“I acknowledge and thank every one of the thousands of people involved in the project.
“From those 50 years ago, who had the foresight to include this runway in their planning, to those involved in the design and construction over the last two decades.
“This runway is your legacy. You should be incredibly proud,” Mr de Graaff said.
The $1.1 billion privately funded project is the largest since the modern Brisbane Airport opened in 1988, and worth nearly as much as the price paid by Brisbane Airport Corporation (BAC) when it purchased the airport for $1.38 billion in 1997.
More than 3,740 people were involved in the construction phase, with a peak of 650 people on site in mid-2019.
Project Director, Paul Coughlan has overseen every aspect of the runway’s construction since December 2004.
324 different subcontractors were engaged during the airfield works contract alone - 90 per cent of which were based in South East Queensland – putting in approximately 3.3 million manhours.
The runway, located on a 360-hectare site, is 3,300m long x 60m wide x 3.2m deep, with more than 12km of taxiways, 300 hectares of airfield landscaping and approx. 16km of drainage pipes.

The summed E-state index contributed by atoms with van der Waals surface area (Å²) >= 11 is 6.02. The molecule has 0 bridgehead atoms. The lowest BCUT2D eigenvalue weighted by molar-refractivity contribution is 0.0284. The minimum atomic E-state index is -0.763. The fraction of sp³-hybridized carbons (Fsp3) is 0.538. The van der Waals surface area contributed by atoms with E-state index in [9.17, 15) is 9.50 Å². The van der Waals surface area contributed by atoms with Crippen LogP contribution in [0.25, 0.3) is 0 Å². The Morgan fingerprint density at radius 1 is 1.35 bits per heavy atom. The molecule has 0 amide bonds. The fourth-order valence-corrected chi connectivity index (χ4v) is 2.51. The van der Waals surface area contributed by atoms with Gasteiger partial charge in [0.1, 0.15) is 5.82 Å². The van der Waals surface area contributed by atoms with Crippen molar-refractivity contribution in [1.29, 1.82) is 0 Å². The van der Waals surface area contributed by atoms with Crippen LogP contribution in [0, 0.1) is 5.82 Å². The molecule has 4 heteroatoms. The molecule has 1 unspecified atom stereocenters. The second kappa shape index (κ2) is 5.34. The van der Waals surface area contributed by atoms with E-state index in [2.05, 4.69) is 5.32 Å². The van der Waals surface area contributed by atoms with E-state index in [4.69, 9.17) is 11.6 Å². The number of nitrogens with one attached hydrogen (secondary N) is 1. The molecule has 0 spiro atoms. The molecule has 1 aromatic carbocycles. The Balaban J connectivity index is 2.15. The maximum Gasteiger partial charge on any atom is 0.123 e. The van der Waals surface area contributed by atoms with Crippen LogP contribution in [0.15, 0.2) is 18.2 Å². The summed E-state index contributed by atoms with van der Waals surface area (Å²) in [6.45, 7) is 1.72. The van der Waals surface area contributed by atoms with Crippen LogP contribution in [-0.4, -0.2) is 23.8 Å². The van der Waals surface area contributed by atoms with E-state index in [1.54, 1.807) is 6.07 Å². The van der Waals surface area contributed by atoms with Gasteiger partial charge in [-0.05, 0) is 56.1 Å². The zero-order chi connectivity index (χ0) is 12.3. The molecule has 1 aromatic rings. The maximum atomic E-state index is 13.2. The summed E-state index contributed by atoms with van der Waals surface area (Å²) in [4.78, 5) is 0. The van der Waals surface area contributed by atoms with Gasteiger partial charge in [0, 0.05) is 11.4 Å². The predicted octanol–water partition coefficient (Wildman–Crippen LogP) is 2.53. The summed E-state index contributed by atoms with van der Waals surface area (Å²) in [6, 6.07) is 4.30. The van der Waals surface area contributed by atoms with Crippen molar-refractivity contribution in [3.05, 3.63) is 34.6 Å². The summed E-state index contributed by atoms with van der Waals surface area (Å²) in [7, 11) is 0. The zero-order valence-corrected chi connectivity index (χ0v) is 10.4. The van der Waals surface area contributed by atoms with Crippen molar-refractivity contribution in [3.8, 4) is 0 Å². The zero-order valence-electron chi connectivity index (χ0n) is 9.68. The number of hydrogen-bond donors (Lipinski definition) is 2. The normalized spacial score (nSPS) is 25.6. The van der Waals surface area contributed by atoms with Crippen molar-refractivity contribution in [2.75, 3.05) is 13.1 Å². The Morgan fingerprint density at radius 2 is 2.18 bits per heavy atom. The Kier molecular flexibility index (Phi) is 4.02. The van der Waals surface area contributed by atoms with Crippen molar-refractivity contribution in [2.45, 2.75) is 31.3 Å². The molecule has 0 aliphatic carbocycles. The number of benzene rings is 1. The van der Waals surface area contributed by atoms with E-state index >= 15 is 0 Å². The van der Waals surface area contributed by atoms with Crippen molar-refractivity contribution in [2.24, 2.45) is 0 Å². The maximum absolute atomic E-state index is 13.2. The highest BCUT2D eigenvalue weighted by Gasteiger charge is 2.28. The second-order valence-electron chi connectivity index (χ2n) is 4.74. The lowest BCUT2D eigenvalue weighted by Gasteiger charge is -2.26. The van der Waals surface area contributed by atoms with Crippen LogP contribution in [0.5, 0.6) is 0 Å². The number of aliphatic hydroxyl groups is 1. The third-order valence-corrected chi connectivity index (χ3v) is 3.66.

11 million cubic metres of sand was pumped (dredged and hydraulically placed) onto the site.
330,000 wick drains measuring 8 million linear metres were installed (largest wick drain project in Australia).
Approx. 5,000,000m3 of earthworks were manually undertaken on site.
Approx. 260,000m3 of topsoil was generated from on site, supplemented with approx. 15,000m3 imported from local sources.
Approx. 750,000 tonnes of quarry products were used (sourced and transported locally).
Approx. 100,000 tonnes of aircraft grade asphalt were used (prepared on site from local products).
Approx. 380,000 tonnes of aircraft grade concrete were used (prepared on site from local products).
More than 1.2 billion litres of recycled water were used during construction and to irrigate the landscaping.
More than 6,780 litres of paint were used on the runway and taxiways, spanning 120 kilometres in length. With two coats of paint, there is enough paint to create a straight line between Brisbane and Hervey Bay.
The paint for the taxiways incorporated more than 1.3 tonnes of glass beads - tiny balls that help make the paint reflective.
Brisbane’s new runway is the first 100 per cent LED ‘Cat 1’ lighting system in the Southern Hemisphere.
Virgin Australia flight VA781 was piloted by Captain John Ridd and First Officer Troy Parker. Cpt Ridd is one of the initial group of pilots to start with Virgin Blue in 2000, he has flown the B737 exclusively and clocked up 20 years of service in July 2020. First Officer Parker flies B737, B777 and Embraer 170/190 and has just complete 10 years of services with Virgin Australia.
The vintage aircraft that participated in the celebrations included: L39 Albatros flown by Steve Boyd, Mark 16 Spitfire (Mk XVI) flown by Cameron Rolph-Smith, P51D Mustang flown by Brad Bishopp), and a CAC Wirraway flown by Ross Parker.
Media note: Further images will be made available this afternoon.